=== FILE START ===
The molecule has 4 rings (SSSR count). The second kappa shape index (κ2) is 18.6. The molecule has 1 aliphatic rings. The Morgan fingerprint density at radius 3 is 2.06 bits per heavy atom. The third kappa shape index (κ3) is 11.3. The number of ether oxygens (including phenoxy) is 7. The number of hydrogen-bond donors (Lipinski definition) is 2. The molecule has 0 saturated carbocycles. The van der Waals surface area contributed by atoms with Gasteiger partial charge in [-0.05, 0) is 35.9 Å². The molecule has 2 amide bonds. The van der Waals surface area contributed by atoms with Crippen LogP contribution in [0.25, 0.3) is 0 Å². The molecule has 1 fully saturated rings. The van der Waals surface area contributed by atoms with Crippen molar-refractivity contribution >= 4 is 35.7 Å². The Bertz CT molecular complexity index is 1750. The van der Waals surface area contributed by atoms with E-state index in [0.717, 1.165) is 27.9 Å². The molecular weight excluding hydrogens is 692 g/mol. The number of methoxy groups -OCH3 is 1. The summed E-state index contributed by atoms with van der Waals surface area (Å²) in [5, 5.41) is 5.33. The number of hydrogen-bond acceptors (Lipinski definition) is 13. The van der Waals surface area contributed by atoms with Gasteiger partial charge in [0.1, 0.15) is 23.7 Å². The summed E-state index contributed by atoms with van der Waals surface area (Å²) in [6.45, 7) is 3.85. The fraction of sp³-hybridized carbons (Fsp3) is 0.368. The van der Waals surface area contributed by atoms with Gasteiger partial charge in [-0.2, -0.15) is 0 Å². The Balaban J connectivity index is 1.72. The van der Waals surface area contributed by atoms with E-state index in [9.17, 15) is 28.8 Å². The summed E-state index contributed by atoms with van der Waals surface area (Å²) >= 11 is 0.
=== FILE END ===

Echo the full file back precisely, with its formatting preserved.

The molecule has 4 rings (SSSR count). The second kappa shape index (κ2) is 18.6. The molecule has 1 aliphatic rings. The Morgan fingerprint density at radius 3 is 2.06 bits per heavy atom. The third kappa shape index (κ3) is 11.3. The number of ether oxygens (including phenoxy) is 7. The number of hydrogen-bond donors (Lipinski definition) is 2. The molecule has 0 saturated carbocycles. The van der Waals surface area contributed by atoms with Gasteiger partial charge in [-0.05, 0) is 35.9 Å². The molecule has 2 amide bonds. The van der Waals surface area contributed by atoms with Crippen LogP contribution in [0.25, 0.3) is 0 Å². The molecule has 1 fully saturated rings. The van der Waals surface area contributed by atoms with Crippen molar-refractivity contribution >= 4 is 35.7 Å². The Bertz CT molecular complexity index is 1750. The van der Waals surface area contributed by atoms with E-state index in [0.717, 1.165) is 27.9 Å². The molecular weight excluding hydrogens is 692 g/mol. The number of methoxy groups -OCH3 is 1. The summed E-state index contributed by atoms with van der Waals surface area (Å²) in [5, 5.41) is 5.33. The number of hydrogen-bond acceptors (Lipinski definition) is 13. The van der Waals surface area contributed by atoms with Gasteiger partial charge in [0.1, 0.15) is 23.7 Å². The summed E-state index contributed by atoms with van der Waals surface area (Å²) in [6.45, 7) is 3.85. The fraction of sp³-hybridized carbons (Fsp3) is 0.368. The van der Waals surface area contributed by atoms with Gasteiger partial charge in [-0.2, -0.15) is 0 Å². The Balaban J connectivity index is 1.72. The van der Waals surface area contributed by atoms with E-state index in [9.17, 15) is 28.8 Å². The summed E-state index contributed by atoms with van der Waals surface area (Å²) >= 11 is 0.